“A confidential informant is not a spy…”

The title of this post is a quotation from US Senator Lindsey Graham, during a recent radio interview — find more details here, in a recent Washington Post report, along with a transcript of that portion of his interview. It concerns the President characterizing someone who is now much in the news as being a “spy” planted in his campaign by the FBI. That others understand this person as an informant — someone who, of their own volition, apparently decided authorities needed to know something he himself knew — is one among many current examples in US politics where it ought to be profoundly obvious that, yes, classification matters.

But there are those who lament how, as they have characterized it, postmodern sensibilities have destroyed the truth.

But those of us who have studied these things would probably offer a different sort of analysis, arguing, instead, that the once seemingly stable conditions that determined what got to be understood as true, and who was authorized to speak that truth, are no longer stable, and that the criteria we thought were agreed upon were hardly as settled as many of us had assumed. The success, at least among supporters, of characterizing an informant as a spy — and all the nefarious motives and actions that this implies, at least when the person infiltrates your world (instead of all the positive, risk-taking values associated with infiltrating your adversary’s world) — should make evident that there’s something going on here that deserves more careful examination than just lamenting that we’re now somehow post-truth.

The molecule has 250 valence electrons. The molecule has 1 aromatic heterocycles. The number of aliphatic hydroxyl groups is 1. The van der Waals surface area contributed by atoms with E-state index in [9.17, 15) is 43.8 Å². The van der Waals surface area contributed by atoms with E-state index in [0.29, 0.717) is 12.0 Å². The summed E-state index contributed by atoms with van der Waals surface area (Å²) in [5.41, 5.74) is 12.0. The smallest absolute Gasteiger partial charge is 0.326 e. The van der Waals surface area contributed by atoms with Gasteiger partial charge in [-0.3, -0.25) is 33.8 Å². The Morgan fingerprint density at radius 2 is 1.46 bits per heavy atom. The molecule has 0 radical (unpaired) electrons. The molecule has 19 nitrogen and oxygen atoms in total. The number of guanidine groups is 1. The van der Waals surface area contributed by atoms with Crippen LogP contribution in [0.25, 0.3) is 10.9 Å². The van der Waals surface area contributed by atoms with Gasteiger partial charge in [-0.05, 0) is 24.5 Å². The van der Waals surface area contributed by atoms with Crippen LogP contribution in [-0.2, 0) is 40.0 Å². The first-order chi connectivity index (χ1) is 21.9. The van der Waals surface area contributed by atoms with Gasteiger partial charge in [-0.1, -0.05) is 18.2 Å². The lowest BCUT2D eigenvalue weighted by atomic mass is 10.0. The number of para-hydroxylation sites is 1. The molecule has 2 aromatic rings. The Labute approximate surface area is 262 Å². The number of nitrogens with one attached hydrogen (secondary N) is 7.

All this is just to say that scholars of religion in the Durkheimian tradition, who have read their Mary Douglas and who have therefore made the turn toward studying competing classification systems (such as how divergent groups create different spaces in which the live and act by means of words that are representative of institutional structures), have much to study in our current moment. For they will keep in mind that we’re likely no longer talking about the truth in all this but, nodding to the wording of Bruce Lincoln’s last thesis, we’re now in a world where differing regimes of truth are all too apparent — and recognizing the plural, regimes, is the the key here.